12/19/2013 03:02 EST | Updated 01/25/2014 04:01 EST

Remembering Mandela's Legacy: Two Decades of Growth in South Africa

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Nelson Mandela, South Africa’s biggest champion and first black president, recently passed away at the age of 95 on December 5 after a lifetime of activism for his country, and the world at large. Ever since South African Apartheid was dismantled in 1994, the country has seen tremendous growth in their economy, politics, and human rights. Though Mandela has passed on, the country continues to progress in breaking through new milestones. Here are some of the important achievements South Africa has made since the end of Apartheid.

Remembering Mandela's Legacy: Two Decades of Growth in South Africa

1994: South Africa holds its first elections. Nelson Mandela, who was imprisoned for 27 years for crimes of conspiracy against the government, is elected president. He promises to serve only one term of five years, making good on his word when he steps down in 1999.

1995: South Africa works to heal Apartheid-era crimes. The Truth and Reconciliation Commission is formed to help survivors cope with the human rights violations they faced during Apartheid. The Commission works to expose instigators and encourages both perpetrators and survivors to come forward about their experiences.

1996: A new Bill of Rights and Constitution are passed. They dictate -- for the first time in any country’s Constitution -- that all people of South Africa shall be protected from state discrimination based on sexual orientation under Section 9. Other noteworthy points of protection: equality based on pregnancy, marital status, social origin, and conscience.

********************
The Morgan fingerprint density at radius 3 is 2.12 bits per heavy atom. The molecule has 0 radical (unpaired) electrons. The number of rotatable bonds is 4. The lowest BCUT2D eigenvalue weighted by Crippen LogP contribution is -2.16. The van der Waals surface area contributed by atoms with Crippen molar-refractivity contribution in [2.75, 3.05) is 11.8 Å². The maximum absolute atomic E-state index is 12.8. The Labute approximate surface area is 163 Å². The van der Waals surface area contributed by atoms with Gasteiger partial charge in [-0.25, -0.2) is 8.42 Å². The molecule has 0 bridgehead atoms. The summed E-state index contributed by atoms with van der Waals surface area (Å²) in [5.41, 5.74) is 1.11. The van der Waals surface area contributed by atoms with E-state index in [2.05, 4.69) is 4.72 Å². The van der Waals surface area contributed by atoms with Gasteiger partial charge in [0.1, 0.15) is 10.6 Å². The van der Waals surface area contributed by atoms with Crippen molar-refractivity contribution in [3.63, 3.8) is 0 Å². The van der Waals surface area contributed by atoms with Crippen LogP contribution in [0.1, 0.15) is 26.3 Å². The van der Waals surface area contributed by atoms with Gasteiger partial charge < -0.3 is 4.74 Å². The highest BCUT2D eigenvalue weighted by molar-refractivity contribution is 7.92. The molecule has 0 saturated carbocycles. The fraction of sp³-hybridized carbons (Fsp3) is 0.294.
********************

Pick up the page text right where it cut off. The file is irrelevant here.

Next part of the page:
1999: Second general election is held. The African National Congress is elected as the ruling party once again, dramatically increasing its status as a majority government. With its roots in intentions to champion the rights of the black South Africans of the country, it has continued to remain in power since 1994.

2002: A same-sex union dismissal leads to challenging the High Courts. A lesbian couple applies to have their marriage recognized. They are rejected due to legal technicalities, and appeal to higher courts. In 2004, the highest court in the country unanimously decides that the couple were discriminated against. This launches a challenge against the seemingly outdated Marriage Act of 1961.

2006: South Africa legalizes same-sex marriage. It then becomes the first African country and the fifth country in the world to do so. It grants recognition to same-sex and opposite-sex couples in unions, regardless of marital status. Though independent parties challenge the Civil Union Act which would make it possible, the bill is nevertheless passed by the National Assembly.

2010: South Africa hosts the 19th FIFA World Cup games. Though the South African national team fails to advance to the round of 16, the games boost the host cities’ economies, infrastructures, and quite possibly spiked sales in earplugs thanks to the storm of vuvuzelas blaring from all stadiums.